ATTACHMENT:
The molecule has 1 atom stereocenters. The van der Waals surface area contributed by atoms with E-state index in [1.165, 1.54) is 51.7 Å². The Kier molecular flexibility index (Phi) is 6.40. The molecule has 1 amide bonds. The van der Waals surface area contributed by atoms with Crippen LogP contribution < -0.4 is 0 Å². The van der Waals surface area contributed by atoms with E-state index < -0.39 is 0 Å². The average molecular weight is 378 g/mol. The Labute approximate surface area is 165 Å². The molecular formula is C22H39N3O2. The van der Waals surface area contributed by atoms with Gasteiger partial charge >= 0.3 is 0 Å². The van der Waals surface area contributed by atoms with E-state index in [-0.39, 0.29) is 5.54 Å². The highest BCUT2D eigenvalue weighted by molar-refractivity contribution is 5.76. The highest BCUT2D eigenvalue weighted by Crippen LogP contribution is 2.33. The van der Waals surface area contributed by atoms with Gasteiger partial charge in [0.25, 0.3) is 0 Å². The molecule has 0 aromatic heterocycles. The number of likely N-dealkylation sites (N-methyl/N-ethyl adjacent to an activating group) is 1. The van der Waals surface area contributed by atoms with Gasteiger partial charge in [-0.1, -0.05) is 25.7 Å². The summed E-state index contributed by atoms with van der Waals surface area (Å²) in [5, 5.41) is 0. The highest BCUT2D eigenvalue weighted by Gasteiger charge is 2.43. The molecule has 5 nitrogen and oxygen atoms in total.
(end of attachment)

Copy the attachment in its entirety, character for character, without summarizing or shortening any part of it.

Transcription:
The molecule has 1 atom stereocenters. The van der Waals surface area contributed by atoms with E-state index in [1.165, 1.54) is 51.7 Å². The Kier molecular flexibility index (Phi) is 6.40. The molecule has 1 amide bonds. The van der Waals surface area contributed by atoms with Crippen LogP contribution < -0.4 is 0 Å². The van der Waals surface area contributed by atoms with E-state index < -0.39 is 0 Å². The average molecular weight is 378 g/mol. The Labute approximate surface area is 165 Å². The molecular formula is C22H39N3O2. The van der Waals surface area contributed by atoms with Gasteiger partial charge >= 0.3 is 0 Å². The van der Waals surface area contributed by atoms with E-state index in [-0.39, 0.29) is 5.54 Å². The highest BCUT2D eigenvalue weighted by molar-refractivity contribution is 5.76. The highest BCUT2D eigenvalue weighted by Crippen LogP contribution is 2.33. The van der Waals surface area contributed by atoms with Gasteiger partial charge in [0.25, 0.3) is 0 Å². The molecule has 0 aromatic heterocycles. The number of likely N-dealkylation sites (N-methyl/N-ethyl adjacent to an activating group) is 1. The van der Waals surface area contributed by atoms with Gasteiger partial charge in [-0.1, -0.05) is 25.7 Å². The summed E-state index contributed by atoms with van der Waals surface area (Å²) in [5, 5.41) is 0. The highest BCUT2D eigenvalue weighted by Gasteiger charge is 2.43. The molecule has 5 nitrogen and oxygen atoms in total.